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Geneva ILO Profile 27 May1994

THE EARTH TIMES

MAY 27, 1994

ILO

Reassessment of agency direction sought as world leaders gather in Geneva

By Ashali Varma

GENEVA-The International Labor Organization, which observes its 75th anniversary this year, will host the 81st session of the International Labor Conference here starting June 7. It is an occasion for looking back with pride on the organization’s accomplishments and for sharpening the ILO’s focus, according to top officials.

In his report for the Conference, entitled “Defending Values, promoting change,” Director General Michel Hansenne underscores the ILO’s raison d’etre, “Does the ILO-which was set up to contribute to world peace by promoting social justice—still fulfill its mission? If so, what should its objectives be?”

In a world undergoing enormous political, economic and social change, a reevaluation of international institutions, many feel, is a much needed exercise, particularly within the United Nations system.

The ILO was founded in 1919, along with the League of Nations by the Treaty of Versailles and is built on the constitutional principle that universal and lasting peace can be achieved only if it is based upon social justice, respect for human rights, humane working conditions, employment opportunities and economic security for all.

“I think the achievements that the ILO can be most proud of,” Hansenne said in an interview, “is the body of Conventions that have been ratified by the member states and implemented over the past 75 years. This body of Conventions make up an international labor code and is a general framework of reference for all those who are involved in labor issues throughout the world.” 

With 170 Conventions and over 5,000 ratifications, and a unique tripartite structure where governments, management and labor decide on recommendations, the ILO has made a significant impact on international labor standards for 75 years.

As Hector G. Bartolomei de la Cruz, Director of the International Labor Standards Department, points out, “From the outset the founders of the ILO were conscious of the fact that the best piece of legislation is useless unless you have effective supervision and controls for implementation and the ILO developed one of the best implementation processes, which was later followed by other United Nations’ organizations.”

In 1946, the ILO became the first specialized agency associated with the United Nations and in 1969 on its humanitarian work throughout the world.  With a membership of 170 countries, a biennial budget of $466.5 financed by member states and a cadre of 3,000 professionals from different countries, the demand on the ILO’s services has been increasing with several new countries joining the market economy.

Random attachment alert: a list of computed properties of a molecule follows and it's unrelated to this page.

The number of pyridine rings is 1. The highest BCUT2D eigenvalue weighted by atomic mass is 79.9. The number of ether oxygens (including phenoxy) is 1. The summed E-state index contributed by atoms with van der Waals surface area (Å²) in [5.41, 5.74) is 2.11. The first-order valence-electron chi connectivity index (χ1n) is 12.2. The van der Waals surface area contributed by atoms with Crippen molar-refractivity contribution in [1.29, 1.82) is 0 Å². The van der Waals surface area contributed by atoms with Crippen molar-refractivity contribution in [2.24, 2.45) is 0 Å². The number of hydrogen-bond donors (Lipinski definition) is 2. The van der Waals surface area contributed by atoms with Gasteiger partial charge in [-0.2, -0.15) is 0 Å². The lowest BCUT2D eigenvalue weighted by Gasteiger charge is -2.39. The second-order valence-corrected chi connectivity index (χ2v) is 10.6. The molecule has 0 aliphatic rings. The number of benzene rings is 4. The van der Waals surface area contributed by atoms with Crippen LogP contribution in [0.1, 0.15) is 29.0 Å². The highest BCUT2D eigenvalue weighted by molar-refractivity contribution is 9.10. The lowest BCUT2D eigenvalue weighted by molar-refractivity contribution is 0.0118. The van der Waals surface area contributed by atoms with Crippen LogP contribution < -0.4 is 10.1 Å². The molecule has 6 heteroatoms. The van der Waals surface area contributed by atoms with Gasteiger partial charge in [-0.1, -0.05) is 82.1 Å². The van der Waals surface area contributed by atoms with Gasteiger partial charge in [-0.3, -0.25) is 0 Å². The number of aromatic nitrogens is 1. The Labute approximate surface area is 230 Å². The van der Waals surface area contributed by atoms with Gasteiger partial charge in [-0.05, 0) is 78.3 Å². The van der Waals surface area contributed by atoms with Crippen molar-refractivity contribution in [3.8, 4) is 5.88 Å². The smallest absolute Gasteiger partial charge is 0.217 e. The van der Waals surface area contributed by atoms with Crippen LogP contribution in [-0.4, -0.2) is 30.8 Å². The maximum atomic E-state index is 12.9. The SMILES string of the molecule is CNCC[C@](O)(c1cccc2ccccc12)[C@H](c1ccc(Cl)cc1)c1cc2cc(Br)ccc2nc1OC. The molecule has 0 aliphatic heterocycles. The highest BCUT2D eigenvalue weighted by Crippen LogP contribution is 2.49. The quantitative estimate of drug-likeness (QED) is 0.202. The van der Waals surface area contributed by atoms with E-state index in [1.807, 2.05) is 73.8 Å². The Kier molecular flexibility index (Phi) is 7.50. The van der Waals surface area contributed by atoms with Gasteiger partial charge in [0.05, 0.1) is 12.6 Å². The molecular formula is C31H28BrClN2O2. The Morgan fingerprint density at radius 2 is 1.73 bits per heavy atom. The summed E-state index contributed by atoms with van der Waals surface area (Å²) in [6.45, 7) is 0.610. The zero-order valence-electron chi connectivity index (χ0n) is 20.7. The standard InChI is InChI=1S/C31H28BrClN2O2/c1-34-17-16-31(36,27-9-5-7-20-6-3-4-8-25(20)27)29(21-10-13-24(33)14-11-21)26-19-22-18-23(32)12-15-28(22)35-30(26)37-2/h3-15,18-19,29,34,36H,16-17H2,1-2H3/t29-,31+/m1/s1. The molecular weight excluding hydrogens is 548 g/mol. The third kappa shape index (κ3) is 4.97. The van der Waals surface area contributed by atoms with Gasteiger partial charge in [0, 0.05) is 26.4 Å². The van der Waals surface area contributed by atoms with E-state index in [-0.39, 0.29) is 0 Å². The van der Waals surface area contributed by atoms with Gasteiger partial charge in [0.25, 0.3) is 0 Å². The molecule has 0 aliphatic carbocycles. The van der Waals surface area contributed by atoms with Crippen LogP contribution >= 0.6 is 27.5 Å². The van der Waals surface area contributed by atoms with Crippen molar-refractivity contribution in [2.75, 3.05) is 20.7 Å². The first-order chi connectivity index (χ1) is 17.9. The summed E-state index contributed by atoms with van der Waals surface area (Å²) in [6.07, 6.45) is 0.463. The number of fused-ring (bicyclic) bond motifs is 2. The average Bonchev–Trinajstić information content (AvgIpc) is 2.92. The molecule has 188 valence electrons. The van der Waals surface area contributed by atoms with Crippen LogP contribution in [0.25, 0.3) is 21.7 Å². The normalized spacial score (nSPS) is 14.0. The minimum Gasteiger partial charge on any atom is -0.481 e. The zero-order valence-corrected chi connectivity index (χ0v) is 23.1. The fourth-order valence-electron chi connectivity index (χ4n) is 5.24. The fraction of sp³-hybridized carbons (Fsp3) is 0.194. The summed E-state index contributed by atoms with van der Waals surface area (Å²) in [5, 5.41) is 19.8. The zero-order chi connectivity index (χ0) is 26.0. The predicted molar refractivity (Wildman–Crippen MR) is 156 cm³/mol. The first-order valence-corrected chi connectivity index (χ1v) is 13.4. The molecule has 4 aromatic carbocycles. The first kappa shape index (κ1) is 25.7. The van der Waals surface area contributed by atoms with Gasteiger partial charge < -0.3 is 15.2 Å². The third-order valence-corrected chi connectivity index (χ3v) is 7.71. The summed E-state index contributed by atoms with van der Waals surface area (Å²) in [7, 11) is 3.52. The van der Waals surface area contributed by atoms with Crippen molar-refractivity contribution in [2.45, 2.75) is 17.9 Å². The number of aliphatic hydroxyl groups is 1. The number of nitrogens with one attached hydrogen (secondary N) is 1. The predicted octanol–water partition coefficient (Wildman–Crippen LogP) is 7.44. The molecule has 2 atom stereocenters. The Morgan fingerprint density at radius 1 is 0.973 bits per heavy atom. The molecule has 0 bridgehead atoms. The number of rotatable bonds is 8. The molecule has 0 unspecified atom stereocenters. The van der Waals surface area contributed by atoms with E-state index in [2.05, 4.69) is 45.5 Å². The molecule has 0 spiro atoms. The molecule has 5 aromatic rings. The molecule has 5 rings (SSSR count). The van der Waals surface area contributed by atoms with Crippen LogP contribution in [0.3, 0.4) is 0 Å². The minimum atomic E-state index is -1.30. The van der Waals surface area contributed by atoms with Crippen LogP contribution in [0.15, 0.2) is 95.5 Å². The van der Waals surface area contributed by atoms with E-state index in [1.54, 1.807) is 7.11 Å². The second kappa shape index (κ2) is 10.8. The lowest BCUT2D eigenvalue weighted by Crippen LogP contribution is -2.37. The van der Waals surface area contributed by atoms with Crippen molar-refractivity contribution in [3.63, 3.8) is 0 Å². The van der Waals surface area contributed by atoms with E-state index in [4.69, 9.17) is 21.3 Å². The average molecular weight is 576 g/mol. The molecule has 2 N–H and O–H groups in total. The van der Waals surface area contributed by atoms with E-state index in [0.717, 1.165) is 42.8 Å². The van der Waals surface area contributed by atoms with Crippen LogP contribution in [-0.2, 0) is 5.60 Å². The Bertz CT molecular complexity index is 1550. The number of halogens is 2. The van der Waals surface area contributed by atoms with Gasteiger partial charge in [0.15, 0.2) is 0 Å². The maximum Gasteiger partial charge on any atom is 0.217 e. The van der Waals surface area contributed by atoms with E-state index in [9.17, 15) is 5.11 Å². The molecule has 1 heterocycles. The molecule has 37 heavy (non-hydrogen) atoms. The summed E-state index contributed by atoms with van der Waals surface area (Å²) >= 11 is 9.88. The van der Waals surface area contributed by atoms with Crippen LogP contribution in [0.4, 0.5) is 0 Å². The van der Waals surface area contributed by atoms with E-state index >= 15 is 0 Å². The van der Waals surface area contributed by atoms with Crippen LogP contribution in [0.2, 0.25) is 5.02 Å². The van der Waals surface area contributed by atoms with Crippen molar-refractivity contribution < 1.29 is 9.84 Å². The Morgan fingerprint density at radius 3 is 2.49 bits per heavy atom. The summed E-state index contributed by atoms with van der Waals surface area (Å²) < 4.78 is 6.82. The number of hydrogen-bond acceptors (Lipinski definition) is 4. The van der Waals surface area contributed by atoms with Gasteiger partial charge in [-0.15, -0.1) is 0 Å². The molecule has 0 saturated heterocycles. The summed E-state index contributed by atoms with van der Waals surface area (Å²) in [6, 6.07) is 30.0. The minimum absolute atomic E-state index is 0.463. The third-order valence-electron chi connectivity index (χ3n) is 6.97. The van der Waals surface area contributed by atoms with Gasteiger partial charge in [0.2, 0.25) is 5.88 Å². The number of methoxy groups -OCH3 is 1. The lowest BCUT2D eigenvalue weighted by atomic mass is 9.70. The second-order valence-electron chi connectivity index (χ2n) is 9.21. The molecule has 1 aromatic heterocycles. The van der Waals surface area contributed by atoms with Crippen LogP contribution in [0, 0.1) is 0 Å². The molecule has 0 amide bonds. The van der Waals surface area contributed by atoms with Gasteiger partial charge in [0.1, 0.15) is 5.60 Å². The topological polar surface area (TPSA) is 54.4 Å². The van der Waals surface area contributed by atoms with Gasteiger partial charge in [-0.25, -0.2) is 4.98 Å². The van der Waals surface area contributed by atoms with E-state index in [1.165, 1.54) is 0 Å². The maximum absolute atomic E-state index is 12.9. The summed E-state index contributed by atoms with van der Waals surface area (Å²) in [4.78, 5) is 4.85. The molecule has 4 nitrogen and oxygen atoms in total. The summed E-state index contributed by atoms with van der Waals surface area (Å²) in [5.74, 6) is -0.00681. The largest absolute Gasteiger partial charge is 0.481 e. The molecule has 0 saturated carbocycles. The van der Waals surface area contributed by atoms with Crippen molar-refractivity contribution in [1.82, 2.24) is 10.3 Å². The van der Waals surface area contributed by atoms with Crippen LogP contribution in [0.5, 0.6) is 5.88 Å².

Rene Kirkszbaum, Director, Bureau of Programming and Management said, “We believe the best way that the ILO can serve its member states is by assisting them to build up their own capacities and help them help themselves.  All our resources are geared toward doing what is relevant, has an immediate impact and has sustainability.”

In order to meet this need in technical cooperation, the Active Partnership Policy was launched.  The aims of the policy are to bring the ILO closer to its tripartite constituency in member states and to enable it to respond better to their priorities and concerns.  A key element of this approach is the creation of 14 multi-disciplinary teams – in Africa, the Americas, Asia and Pacific, Central and Eastern Europe and Eastern Europe and the Arab States –geared to deliver technical guidance on policy issues, a higher level of involvement in the field and a swifter response to problems.

According to Francois Tremeaud, Assistant Director General, “We will be able to be more focused.  The directors of our field offices will be able to judge where the countries stand vis-à-vis technical cooperation and to ascertain where the ILO can be most effective in helping a country’s needs in the area of creating employment, training workers, and working with management to be more competitive in the global economy.”

Tremeaud also spoke about the need to integrate financial and economic policies handled by the Bretton Wood institutions with the social dimensions. “The social clause is very much on the map, “said Tremeaud, “Developed countries are worried that lower wages in developing countries will out price the competition and developing countries feel threatened by anti-dumping laws and certain forms of protectionism followed by the industrialized nations.”

On the challenges facing the ILO, Padmanabha Gopinath, Director, International Institute for Labor Studies, said, “Trade Unions have weakened and the very nature of employment has changed.  ILO stands for social justice and for protection of the rights of workers but it is no longer adequate to be solely concerned with rights we have to go beyond to employment and a crucial goal for the ILO in the years ahead will be to handle employment as an adjunct to growth and look at types of growth paths.

Two items on the agenda of the Conference in June point to the changing trends in the global employment scene. The issue of part-time work and the role of private- employment agencies in the functioning of labor markets. According to Chantal Paoli-Pelvey, of the ILO, part-time employment is an increasing reality today and it is estimated that 60 million people are employed part-time in OECD countries. Even though a number of sectors depend on part-time workers they tend to get less benefits, are not protected against dismissal and usually earn much less. The ILO will put up a proposal at the Conference to set new standards for this group.

Sergio Ricca of the ILO spoke about the role of private employment agencies and how employers and industrial firms have come to rely on them for recruitment in a complex and versatile labor market. Labor unions however feel that such agencies are harmful and tend to turn labor into a commodity. The ILO study presents facts which will be put before the Governing Body.